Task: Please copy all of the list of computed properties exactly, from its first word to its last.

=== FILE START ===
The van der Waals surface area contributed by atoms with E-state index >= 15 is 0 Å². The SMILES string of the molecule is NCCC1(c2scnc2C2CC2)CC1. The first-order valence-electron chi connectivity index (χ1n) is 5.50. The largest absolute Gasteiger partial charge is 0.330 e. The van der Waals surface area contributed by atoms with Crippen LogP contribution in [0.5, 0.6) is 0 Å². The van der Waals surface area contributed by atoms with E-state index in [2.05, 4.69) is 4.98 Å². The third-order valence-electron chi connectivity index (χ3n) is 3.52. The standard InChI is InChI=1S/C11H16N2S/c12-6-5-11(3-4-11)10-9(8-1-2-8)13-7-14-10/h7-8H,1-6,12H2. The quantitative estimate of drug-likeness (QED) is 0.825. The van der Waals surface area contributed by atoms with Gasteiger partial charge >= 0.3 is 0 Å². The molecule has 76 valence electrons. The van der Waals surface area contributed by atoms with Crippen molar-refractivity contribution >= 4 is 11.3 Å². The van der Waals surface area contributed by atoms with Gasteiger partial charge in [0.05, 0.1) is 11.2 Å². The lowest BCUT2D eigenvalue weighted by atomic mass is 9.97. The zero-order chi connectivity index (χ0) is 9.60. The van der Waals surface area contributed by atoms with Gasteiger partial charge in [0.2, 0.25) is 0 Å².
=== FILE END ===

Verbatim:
The van der Waals surface area contributed by atoms with E-state index >= 15 is 0 Å². The SMILES string of the molecule is NCCC1(c2scnc2C2CC2)CC1. The first-order valence-electron chi connectivity index (χ1n) is 5.50. The largest absolute Gasteiger partial charge is 0.330 e. The van der Waals surface area contributed by atoms with Crippen LogP contribution in [0.5, 0.6) is 0 Å². The van der Waals surface area contributed by atoms with E-state index in [2.05, 4.69) is 4.98 Å². The third-order valence-electron chi connectivity index (χ3n) is 3.52. The standard InChI is InChI=1S/C11H16N2S/c12-6-5-11(3-4-11)10-9(8-1-2-8)13-7-14-10/h7-8H,1-6,12H2. The quantitative estimate of drug-likeness (QED) is 0.825. The van der Waals surface area contributed by atoms with Gasteiger partial charge >= 0.3 is 0 Å². The molecule has 76 valence electrons. The van der Waals surface area contributed by atoms with Crippen molar-refractivity contribution >= 4 is 11.3 Å². The van der Waals surface area contributed by atoms with Gasteiger partial charge in [0.05, 0.1) is 11.2 Å². The lowest BCUT2D eigenvalue weighted by atomic mass is 9.97. The zero-order chi connectivity index (χ0) is 9.60. The van der Waals surface area contributed by atoms with Gasteiger partial charge in [0.2, 0.25) is 0 Å².